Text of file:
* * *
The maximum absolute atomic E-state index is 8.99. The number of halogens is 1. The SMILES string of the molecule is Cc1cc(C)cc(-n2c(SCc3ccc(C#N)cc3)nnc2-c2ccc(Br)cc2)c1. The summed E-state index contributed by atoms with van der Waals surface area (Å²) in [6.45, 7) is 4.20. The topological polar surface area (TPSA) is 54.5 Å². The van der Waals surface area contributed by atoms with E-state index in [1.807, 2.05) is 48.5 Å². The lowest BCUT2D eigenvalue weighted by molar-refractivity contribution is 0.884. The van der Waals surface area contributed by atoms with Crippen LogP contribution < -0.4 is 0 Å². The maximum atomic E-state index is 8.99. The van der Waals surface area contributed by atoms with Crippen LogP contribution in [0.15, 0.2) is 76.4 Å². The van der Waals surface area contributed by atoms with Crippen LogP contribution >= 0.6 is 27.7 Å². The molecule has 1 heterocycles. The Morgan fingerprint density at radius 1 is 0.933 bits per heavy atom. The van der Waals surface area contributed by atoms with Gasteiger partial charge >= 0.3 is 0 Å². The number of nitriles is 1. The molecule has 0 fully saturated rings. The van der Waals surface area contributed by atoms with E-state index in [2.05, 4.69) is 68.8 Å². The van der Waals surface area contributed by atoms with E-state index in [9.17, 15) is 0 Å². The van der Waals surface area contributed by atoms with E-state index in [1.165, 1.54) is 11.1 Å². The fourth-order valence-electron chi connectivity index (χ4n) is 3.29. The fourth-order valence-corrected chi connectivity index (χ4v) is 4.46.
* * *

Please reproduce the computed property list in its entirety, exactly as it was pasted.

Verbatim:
The maximum absolute atomic E-state index is 8.99. The number of halogens is 1. The SMILES string of the molecule is Cc1cc(C)cc(-n2c(SCc3ccc(C#N)cc3)nnc2-c2ccc(Br)cc2)c1. The summed E-state index contributed by atoms with van der Waals surface area (Å²) in [6.45, 7) is 4.20. The topological polar surface area (TPSA) is 54.5 Å². The van der Waals surface area contributed by atoms with E-state index in [1.807, 2.05) is 48.5 Å². The lowest BCUT2D eigenvalue weighted by molar-refractivity contribution is 0.884. The van der Waals surface area contributed by atoms with Crippen LogP contribution < -0.4 is 0 Å². The maximum atomic E-state index is 8.99. The van der Waals surface area contributed by atoms with Crippen LogP contribution in [0.15, 0.2) is 76.4 Å². The van der Waals surface area contributed by atoms with Crippen LogP contribution >= 0.6 is 27.7 Å². The molecule has 1 heterocycles. The Morgan fingerprint density at radius 1 is 0.933 bits per heavy atom. The van der Waals surface area contributed by atoms with Gasteiger partial charge >= 0.3 is 0 Å². The number of nitriles is 1. The molecule has 0 fully saturated rings. The van der Waals surface area contributed by atoms with E-state index in [2.05, 4.69) is 68.8 Å². The van der Waals surface area contributed by atoms with E-state index in [9.17, 15) is 0 Å². The van der Waals surface area contributed by atoms with E-state index in [1.165, 1.54) is 11.1 Å². The fourth-order valence-electron chi connectivity index (χ4n) is 3.29. The fourth-order valence-corrected chi connectivity index (χ4v) is 4.46.